Cumberland & Western to upgrade Loveland property
Landscaping will start "right away," Cumberland & Western Vice President Bill Murphree said Thursday. Work on roofs and parking lots will come afterward.
"All three of those areas will start fairly quickly," Murphree said.
Murphree made his comments to reporters during a visit by Cumberland & Western representatives to the campus. Cumberland & Western representatives have stayed busy meeting with potential tenants of the property throughout the week, he said.
Cumberland & Western bought the property from the city for $5 million in December. The company wants to redevelop the property, known as the Rocky Mountain Center for Innovation and Technology, with three or four anchor tenants, including their suppliers, and multiple mid-sized companies, Murphree said.
"All the buildings' systems and infrastructure (are) ... being checked, verified, validated, calibrated," he said. The company is doing "everything that needs to be done that's not tenant-specific."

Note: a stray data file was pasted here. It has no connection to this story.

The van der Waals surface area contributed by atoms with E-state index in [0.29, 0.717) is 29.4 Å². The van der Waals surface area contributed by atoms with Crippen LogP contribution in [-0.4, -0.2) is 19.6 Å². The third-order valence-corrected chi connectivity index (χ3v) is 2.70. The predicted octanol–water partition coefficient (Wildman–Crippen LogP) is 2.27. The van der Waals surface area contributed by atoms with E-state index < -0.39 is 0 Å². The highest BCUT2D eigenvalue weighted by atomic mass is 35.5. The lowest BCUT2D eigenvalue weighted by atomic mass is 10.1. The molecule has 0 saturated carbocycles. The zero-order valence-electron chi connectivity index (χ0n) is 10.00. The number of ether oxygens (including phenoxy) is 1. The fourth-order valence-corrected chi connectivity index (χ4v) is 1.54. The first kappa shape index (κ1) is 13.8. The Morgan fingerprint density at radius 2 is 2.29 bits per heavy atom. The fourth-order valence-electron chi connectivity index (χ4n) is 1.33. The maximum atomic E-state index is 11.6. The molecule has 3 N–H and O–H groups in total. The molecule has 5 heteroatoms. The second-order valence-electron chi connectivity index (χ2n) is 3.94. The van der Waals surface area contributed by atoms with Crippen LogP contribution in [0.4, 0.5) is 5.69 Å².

"So much of the internal work is unique to a tenant," he said. "We want to wait and customize those or let them customize them to fit their needs."
Besides improvements to existing facilities, there's also room on the property for new construction, he said.
Murphree also said Cumberland & Western has seen a "significant amount of early tenant interest," though the company has chosen not to formally market the property yet.
Citing nondisclosure agreements, Murphree stopped short of naming the companies with which he has met. Some have expressed interest in moving to the campus, though no letters of intent have been drafted, he added.
But, Murphree said, "I think it's very feasible that we can have tenant relationships that we can communicate within 90 days."
In addition to tenants, he said Cumberland & Western representatives have met with officials from government agencies, including the National Renewable Energy Laboratory, to build relationships.
The visit by Cumberland & Western representatives follows the Colorado Association for Manufacturing and Technology's decision last month to withdraw its Aerospace and Clean Energy initiative from the Loveland site. The association said the company was moving in a direction that didn't fit the project.
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